Absolutely amazing, my dear brother! One of the best parables I've ever read about our purpose in this world! And the most significant, for me, is that this text is an expression of your Divine Core because you have let yourself free without a clause, to reveal our universal Truth. I am so proud of you! I thank you so much for your voice!

      God Bless you!


      PS: I have written something similar in Greek, on my blog, but here, written by you, is much more possible to be read by many people as you have a bigger audience. I wish many to read it.

    • Suhail and my dog profile image

      Suhail Zubaid aka Clark Kent 

      2 years ago from Mississauga, ON

      These are interesting thoughts and comparisons, Chris. I loved the way you have written this hub. Very creative indeed!



    • MizBejabbers profile image

      Doris James MizBejabbers 

      2 years ago from Beautiful South

      Interesting take and some great comparisons here, Chris. I can't help but equate dissonance with freestyle jazz. As a kid, my uncle had a pack of fox hounds on the farm, and sometimes they'd all get to barking at once, joining in with their own timing and styles. The first time I ever really listened to jazz, I thought of those hounds. You were brave to stick around in that store with three screaming dissonant people.

    • manatita44 profile image


      2 years ago from london

      Poojya Sri Mota wrote something called 'Life's Struggle's.', an incredibly beautiful small book.

      You remind me of this and yes, we are like the Libran Pendulum, swinging up and down and me? Mine is a hammock on the beach in the Caribbean sunshine with a tequila in my hand and the palm breeze whistling with the waves.

      Harmonies. How cool! I am an organ and a flute with a host of different instruments trying to blend in this dance of Vegas, throwing my dice one more time with the hope that I would win.

      An inspiring Hub and one worth pondering as it did for me, albeit spontaneously as your good self wrote. Peace, Bro.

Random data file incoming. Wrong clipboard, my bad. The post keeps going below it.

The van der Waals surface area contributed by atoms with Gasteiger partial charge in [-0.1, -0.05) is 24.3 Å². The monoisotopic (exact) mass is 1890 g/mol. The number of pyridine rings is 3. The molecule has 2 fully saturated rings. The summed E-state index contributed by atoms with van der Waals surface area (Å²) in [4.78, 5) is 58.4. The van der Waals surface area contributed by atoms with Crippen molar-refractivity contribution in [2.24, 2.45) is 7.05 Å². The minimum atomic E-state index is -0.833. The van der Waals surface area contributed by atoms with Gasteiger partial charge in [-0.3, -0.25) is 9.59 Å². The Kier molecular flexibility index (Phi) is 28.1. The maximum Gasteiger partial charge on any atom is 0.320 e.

• MsDora profile image

      Dora Weithers 

      2 years ago from The Caribbean

      This is a beautiful take away for me: "What matters is that wherever we go, we do our part to bring beauty to the orchestras we join every day." Thanks for sharing this profound "clause."

    • bravewarrior profile image

      Shauna L Bowling 

      2 years ago from Central Florida

      Interesting thoughts, Chris. Yes, we do each make our own music. I would imagine the music that emanates from us is directly related to the color of our auras. And, yes, we can change the music. It's all up to each individual to choose positivism and beauty or negativity and dissension.

    • Ericdierker profile image

      Eric Dierker 

      2 years ago from Spring Valley, CA. U.S.A.

      I do a double take on many of your babies. Today I got this; "but the core of a man is his essence which is not subject to the laws of science or natural law."

      So righteous.

    • Eurofile profile image

      Liz Westwood 

      2 years ago from UK

      I enjoy following your train of thought through the article. The ideas work well together.

    • billybuc profile image

      Bill Holland 

      2 years ago from Olympia, WA

      That's the perfect metaphor for writers....a one man band! :) Carry on my friend.

    • cam8510 profile imageAUTHOR

      Chris Mills 

      2 years ago from Traverse City, MI

      No Thang, that's a good one. Just get her done. I needed some harmony for this piece and Uptown Funk delivered.

    • cam8510 profile imageAUTHOR

      Chris Mills 

      2 years ago from Traverse City, MI

      I enjoy writing them, John. I see things I'd add or change, but then it wouldn't the pure free write that I want. Yes, we play different music and dance to a different drummer, but it all blends nicely.

    • Ericdierker profile image

      Eric Dierker 

      2 years ago from Spring Valley, CA. U.S.A.

      Watchya doing with my Uptown funk? That is my crease in my pants of life! I do the rap and my son does the harmony in capella. I do some moon walk and he does this crazy thing like a break dance.

      So far apart but the same checkout line.

      I did the building of a pig cover in a place called Cu Chi. They loved me because my uncle would proclaim No Thang. meaning no need for a ladder. I use it today to mean to get her done and stop whining about the tools.

      Chris you write just for me. Sorry about the other folks.

    • Jodah profile image

      John Hansen 

      2 years ago from Queensland Australia

      I enjoyed this Chris. A very interesting take. Yes, we all make our own music wherever we go. Many of us dance to a different beat but that's ok too. I like these off-the-cuff unplanned writes.